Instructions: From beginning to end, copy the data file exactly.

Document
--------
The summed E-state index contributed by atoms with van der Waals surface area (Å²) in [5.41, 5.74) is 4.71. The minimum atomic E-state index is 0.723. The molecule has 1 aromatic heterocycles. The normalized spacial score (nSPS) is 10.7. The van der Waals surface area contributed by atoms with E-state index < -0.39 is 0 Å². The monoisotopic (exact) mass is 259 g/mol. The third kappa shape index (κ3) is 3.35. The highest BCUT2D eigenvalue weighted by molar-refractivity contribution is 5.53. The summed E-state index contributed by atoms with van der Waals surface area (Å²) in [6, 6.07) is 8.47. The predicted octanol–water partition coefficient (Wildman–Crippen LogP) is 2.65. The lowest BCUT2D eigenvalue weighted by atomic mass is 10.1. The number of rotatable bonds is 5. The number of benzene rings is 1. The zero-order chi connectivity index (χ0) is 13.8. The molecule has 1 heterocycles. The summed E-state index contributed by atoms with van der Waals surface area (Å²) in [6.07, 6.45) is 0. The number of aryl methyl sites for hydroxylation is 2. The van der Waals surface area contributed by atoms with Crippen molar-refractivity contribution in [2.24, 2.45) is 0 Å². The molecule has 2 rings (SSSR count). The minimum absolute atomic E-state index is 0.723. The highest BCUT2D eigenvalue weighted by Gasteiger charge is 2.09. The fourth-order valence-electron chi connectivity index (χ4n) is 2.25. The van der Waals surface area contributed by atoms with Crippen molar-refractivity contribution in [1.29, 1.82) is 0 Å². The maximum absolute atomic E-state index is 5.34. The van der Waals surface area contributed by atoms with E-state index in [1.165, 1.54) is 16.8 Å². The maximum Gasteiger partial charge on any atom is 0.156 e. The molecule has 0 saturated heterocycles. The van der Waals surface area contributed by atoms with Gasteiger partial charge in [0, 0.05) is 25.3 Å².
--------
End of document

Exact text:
The summed E-state index contributed by atoms with van der Waals surface area (Å²) in [5.41, 5.74) is 4.71. The minimum atomic E-state index is 0.723. The molecule has 1 aromatic heterocycles. The normalized spacial score (nSPS) is 10.7. The van der Waals surface area contributed by atoms with E-state index < -0.39 is 0 Å². The monoisotopic (exact) mass is 259 g/mol. The third kappa shape index (κ3) is 3.35. The highest BCUT2D eigenvalue weighted by molar-refractivity contribution is 5.53. The summed E-state index contributed by atoms with van der Waals surface area (Å²) in [6, 6.07) is 8.47. The predicted octanol–water partition coefficient (Wildman–Crippen LogP) is 2.65. The lowest BCUT2D eigenvalue weighted by atomic mass is 10.1. The number of rotatable bonds is 5. The number of benzene rings is 1. The zero-order chi connectivity index (χ0) is 13.8. The molecule has 1 heterocycles. The summed E-state index contributed by atoms with van der Waals surface area (Å²) in [6.07, 6.45) is 0. The number of aryl methyl sites for hydroxylation is 2. The van der Waals surface area contributed by atoms with Crippen molar-refractivity contribution in [2.24, 2.45) is 0 Å². The molecule has 2 rings (SSSR count). The minimum absolute atomic E-state index is 0.723. The highest BCUT2D eigenvalue weighted by Gasteiger charge is 2.09. The fourth-order valence-electron chi connectivity index (χ4n) is 2.25. The van der Waals surface area contributed by atoms with Crippen molar-refractivity contribution in [1.29, 1.82) is 0 Å². The maximum absolute atomic E-state index is 5.34. The van der Waals surface area contributed by atoms with E-state index in [1.165, 1.54) is 16.8 Å². The maximum Gasteiger partial charge on any atom is 0.156 e. The molecule has 0 saturated heterocycles. The van der Waals surface area contributed by atoms with Gasteiger partial charge in [0, 0.05) is 25.3 Å².